This post is part of the Regulatory Reform for the 21st Century City project.
There’s been a lot of buzz lately about Austin – and it’s not just from South by Southwest. No other city in America has better weathered both the recession and recovery. The April edition of the Brookings Institution’s Metro Monitor ranked the Austin metro area economy first out of the 100 largest metro areas in the country for its performance in job creation, unemployment, output and housing prices. For the City of Austin, this strong performance isn’t a reflection of a one-time success story of a city that got lucky, but rather a testament to the strategic efforts of its Economic Development Department.
Following the 2001 dot-com bust that left the city with unanticipated job loss, the City Council prioritized a mixed-industry base for economic development and a focus on Austin’s small business and the creative economy sectors. The Council established task forces to focus on three main areas: culture, traditional business recruitment, and small business development.
The recommendations of the task force resulted in a unique repositioning of the Economic Development Department. In most cities, the office of economic development usually sits in one of many silos below the mayor’s office, alongside other siloed departments like fire, human resources, and public works. In Austin, the Department acts as a broker between the private and public sectors.
In addition to attracting a diverse range of industries, the Economic Development Department also has taken proactive steps to help support new and existing businesses in Austin. In all of its divisions, the Economic Development Department makes a concerted effort to work with private sector stakeholders and private companies on a one-on-one basis, not simply at a policy level. This includes helping businesses navigate and expedite the permitting process, which can often be daunting given regulatory codes around utilities, roads, land use and zoning. To better educate businesses on the various permitting processes and the challenges that may arise, the Economic Development Department works with the Planning and Review Department to host frequent information sessions for business owners.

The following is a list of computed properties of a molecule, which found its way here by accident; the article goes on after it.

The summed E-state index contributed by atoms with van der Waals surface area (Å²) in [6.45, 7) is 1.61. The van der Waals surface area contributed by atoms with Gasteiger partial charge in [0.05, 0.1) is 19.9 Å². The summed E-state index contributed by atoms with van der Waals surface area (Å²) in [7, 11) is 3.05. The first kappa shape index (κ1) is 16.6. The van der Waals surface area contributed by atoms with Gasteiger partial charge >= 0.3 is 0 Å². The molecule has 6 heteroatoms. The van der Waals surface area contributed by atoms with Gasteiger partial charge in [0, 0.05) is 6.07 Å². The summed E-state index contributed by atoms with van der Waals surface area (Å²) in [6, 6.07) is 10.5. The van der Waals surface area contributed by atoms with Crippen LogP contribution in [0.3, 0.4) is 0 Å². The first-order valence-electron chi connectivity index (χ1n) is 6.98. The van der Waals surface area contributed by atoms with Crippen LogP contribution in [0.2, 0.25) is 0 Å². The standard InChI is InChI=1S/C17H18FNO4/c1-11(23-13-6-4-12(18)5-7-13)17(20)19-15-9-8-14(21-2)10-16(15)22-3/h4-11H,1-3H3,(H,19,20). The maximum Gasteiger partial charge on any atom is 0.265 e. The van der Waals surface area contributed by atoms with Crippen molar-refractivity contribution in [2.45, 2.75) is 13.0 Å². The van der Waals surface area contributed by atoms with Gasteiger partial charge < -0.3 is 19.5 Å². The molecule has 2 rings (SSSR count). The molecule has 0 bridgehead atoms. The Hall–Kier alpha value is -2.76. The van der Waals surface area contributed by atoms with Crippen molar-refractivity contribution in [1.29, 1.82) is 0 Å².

The Economic Development Department’s unconventional role has been successful in attracting and retaining talent as well as stabilizing the city’s economic base. As a result of this multi-pronged focus, the city has seen a rise in a variety of industries including the creative arts and technology sectors which have given its local economy a boost in recent years. According to a 2012 report by TXP, the creative sector has played a substantial role in driving Austin’s economy. In 2010 alone, the creative sector accounted for over $4.35 billion in economic activity, over $71 million in city tax revenues, and almost 49,000 jobs.
Through these efforts to attract a diverse range of businesses and support them all the way through the business development process, the Economic Development Department has taken an active role in not only helping Austin create a roadmap for economic resiliency, but also a local economy as rich and diverse as the city itself.